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sguenther Advocate II
Advocate II

How to avoid nested IF loops

Hello everyone,

 

so I'm in a bit of a pickle. The problem I'm faced with involves filtering Error messages by type out of a database table. So I have a table where each line represents an error that occured. And each error gets a description. But these descriptions aren't identical for each type of error, but have a timestamp or some other random string attached, so I can't just filter them out easily, but have to search for the identifying string and then label the error in a new custom column by type.

 

Right now this looks like this:

 

Error Type =
IF(NOT(ISBLANK(IFERROR( SEARCH( "ExampleErrorString1" , 'webservice jobs'[Error Description] ) , BLANK() ))) , "Error 1" ,
IF(NOT(ISBLANK(IFERROR( SEARCH( "ExampleErrorString2" , 'webservice jobs'[Error Description] ) , BLANK() ))) , "Error 2" ,

.

.

.

"other" ))))))))

 

So in the end I have an IF expression which is nested about 80 times (for the 80 most common errors). Obviously this is not a very efficient code, but I don't know any other way to get what I need. In PowerBi desktop this calculates for a while but gives me the desired result.

 

In the PowerBI dashboard, however, it runs into an error, saying it "exceeds the available resources".

 

Would be great if you could give me a hint how to make this more efficient. I used the nested IF a couple of times in my dashbaords, but the more options you want to check the more inefficient it gets.

 

Thanks,

 

Seb

1 ACCEPTED SOLUTION

Accepted Solutions
Microsoft pqian
Microsoft

Re: How to avoid nested IF loops

assuming your timestamp is generated, then they match a specific pattern - one that you can use to split the column into junk and the actual error string.

 

Once you have the cleansed column, you can generate the error type in mutiple ways.

1. In the query editor, use a custom column and the if ... then ... else  M syntax

2. As a calculated column

3. As look up table in the query editor defined as a join.

 

Some other thoughts: if it's possible, you should try to solve this at the source of the problem, when the errors gets generated, insert an error code/type so uniquely identify them. String searchs are never too reliable.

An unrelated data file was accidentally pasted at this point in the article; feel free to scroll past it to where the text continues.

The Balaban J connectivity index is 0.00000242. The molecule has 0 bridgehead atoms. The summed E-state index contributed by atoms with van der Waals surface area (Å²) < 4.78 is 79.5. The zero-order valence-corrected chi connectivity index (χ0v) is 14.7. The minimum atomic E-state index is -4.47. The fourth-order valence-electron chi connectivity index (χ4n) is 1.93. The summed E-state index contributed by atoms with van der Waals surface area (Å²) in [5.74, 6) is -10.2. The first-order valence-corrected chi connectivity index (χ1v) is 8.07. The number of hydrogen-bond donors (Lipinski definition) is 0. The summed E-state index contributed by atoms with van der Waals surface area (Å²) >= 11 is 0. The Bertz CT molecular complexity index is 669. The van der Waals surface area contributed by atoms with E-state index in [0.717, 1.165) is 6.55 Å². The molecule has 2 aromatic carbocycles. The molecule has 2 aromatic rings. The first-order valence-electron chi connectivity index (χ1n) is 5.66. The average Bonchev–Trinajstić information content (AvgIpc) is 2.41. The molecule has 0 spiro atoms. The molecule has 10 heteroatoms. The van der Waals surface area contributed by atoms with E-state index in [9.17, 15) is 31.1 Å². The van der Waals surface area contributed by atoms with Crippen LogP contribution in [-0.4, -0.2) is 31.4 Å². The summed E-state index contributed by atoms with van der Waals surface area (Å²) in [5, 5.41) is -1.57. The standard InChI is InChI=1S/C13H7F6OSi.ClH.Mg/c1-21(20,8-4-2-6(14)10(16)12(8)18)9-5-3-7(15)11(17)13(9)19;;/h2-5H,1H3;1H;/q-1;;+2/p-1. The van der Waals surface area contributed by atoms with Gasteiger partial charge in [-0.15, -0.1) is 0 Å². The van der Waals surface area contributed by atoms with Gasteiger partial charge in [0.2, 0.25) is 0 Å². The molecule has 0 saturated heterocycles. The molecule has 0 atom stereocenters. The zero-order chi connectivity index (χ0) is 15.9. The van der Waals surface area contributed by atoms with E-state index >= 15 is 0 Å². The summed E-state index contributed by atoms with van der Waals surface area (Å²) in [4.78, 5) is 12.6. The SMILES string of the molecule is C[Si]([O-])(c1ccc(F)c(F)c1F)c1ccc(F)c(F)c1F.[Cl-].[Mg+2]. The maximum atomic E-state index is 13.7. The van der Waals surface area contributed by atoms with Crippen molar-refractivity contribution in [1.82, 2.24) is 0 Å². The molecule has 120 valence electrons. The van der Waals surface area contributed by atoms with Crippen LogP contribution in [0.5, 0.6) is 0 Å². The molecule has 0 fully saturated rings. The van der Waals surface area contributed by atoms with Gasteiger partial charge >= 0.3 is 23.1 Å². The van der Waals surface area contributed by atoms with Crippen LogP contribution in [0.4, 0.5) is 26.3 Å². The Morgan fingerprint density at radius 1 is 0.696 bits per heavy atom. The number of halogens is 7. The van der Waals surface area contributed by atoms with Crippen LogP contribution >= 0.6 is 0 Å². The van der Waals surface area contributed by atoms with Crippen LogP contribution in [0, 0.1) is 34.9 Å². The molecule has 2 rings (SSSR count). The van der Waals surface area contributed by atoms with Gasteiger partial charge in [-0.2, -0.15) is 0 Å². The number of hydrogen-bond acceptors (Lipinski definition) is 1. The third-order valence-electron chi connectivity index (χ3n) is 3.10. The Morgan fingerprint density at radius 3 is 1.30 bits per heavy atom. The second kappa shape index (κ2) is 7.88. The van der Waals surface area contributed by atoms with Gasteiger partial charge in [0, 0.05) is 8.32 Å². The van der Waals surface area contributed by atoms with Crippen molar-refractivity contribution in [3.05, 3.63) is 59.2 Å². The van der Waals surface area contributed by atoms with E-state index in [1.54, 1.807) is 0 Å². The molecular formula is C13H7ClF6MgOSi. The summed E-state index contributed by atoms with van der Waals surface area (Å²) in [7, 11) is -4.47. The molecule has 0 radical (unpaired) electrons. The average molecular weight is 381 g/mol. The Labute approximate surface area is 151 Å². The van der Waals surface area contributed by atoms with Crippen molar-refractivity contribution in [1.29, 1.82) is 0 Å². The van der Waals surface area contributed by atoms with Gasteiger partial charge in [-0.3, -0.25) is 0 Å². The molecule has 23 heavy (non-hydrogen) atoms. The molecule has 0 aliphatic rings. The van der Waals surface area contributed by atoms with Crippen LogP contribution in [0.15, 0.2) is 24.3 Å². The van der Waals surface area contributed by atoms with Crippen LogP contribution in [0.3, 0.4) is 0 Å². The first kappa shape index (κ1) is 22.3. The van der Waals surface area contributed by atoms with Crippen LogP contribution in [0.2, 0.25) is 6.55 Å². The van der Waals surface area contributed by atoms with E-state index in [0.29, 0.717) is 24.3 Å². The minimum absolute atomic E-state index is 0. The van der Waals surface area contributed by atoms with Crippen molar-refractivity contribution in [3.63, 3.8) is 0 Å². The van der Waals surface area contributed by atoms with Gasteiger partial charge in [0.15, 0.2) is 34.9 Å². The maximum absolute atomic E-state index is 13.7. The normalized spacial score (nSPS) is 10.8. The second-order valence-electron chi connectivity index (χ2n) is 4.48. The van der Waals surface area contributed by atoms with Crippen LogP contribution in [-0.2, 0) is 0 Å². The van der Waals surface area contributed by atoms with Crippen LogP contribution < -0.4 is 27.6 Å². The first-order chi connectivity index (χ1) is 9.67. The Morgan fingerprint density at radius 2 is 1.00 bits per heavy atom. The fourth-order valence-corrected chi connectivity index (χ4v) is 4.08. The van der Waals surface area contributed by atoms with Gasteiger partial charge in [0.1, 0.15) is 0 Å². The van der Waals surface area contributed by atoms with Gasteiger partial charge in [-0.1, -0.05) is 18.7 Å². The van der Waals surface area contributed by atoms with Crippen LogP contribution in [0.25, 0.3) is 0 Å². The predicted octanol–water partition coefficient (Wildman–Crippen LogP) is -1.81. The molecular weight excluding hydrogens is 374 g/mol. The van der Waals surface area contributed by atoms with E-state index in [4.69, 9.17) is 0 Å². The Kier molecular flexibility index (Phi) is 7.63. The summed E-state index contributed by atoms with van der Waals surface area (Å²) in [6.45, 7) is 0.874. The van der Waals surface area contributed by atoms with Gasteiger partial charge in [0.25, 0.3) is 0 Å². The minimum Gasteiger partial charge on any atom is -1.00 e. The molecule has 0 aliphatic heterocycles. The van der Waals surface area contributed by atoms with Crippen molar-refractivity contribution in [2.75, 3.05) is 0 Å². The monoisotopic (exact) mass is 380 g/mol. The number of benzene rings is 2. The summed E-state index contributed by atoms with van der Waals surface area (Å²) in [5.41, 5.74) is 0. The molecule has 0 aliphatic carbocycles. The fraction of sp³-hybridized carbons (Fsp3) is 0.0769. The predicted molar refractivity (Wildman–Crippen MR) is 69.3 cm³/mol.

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5 REPLIES 5
Super User I
Super User I

Re: How to avoid nested IF loops

The strings aren't identical, but the pattern must be somewhat predictable. I would approach this by trying to find a way to trim off the excess text rather than finding a match for a set error code. Can you give a couple of examples of what these error strings look like?


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Super User IV
Super User IV

Re: How to avoid nested IF loops

So, in trying to think this through, the only way I could see this working well is if you could come up with a specific number of characters that would make each specific type of error unique but also ensure that all of the same type of error are the same. You would then grab those using something like LEFT for n characters in a new column. Then, create another table that had all of these unique error type codes (exactly the same as returned by your LEFT n function) in them and perhaps a friendly name. Then, you could relate the two tables based on the LEFT n characters columns and you would have a much more efficient process.

 

If you have some lines that are very long and some lines that are not, such as:

 

Short error message 2015-12-29 10:34 AM

This is a big long error message that does not contain specific error text until right HERE 2015-12-29 10:34 AM

 

The problem is going to be that no single value of "n" will do. So, in that case, create multiple queries that filter out the results by specific lengths, so in query 1, it would only grab values that are 50 characters or less in LEN. You would then have a value for "n" of say 20. You have another query, query 2 that grabs everything that are more than 50 characters in length and this might have an "n" of say 75. Then, you merge the two (or more) queries together so that you end up with table that has all of you error codes trimmed correctly.


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Microsoft pqian
Microsoft

Re: How to avoid nested IF loops

assuming your timestamp is generated, then they match a specific pattern - one that you can use to split the column into junk and the actual error string.

 

Once you have the cleansed column, you can generate the error type in mutiple ways.

1. In the query editor, use a custom column and the if ... then ... else  M syntax

2. As a calculated column

3. As look up table in the query editor defined as a join.

 

Some other thoughts: if it's possible, you should try to solve this at the source of the problem, when the errors gets generated, insert an error code/type so uniquely identify them. String searchs are never too reliable.

View solution in original post

sguenther Advocate II
Advocate II

Re: How to avoid nested IF loops

Oh this seems to be probably the best idea. Could you go into some more detail how this would look like?

 

Regarding the error logging: will definitely be changed in the future, but can't be changed for the past. So I have to live with what I have for now and solve it in PowerBI

itchyeyeballs Skilled Sharer
Skilled Sharer

Re: How to avoid nested IF loops

As @KHorseman says, a few examples of the error strings would be useful. If the timestamp is always a set number of characters it should be possible to trim to produce a clean list to work with

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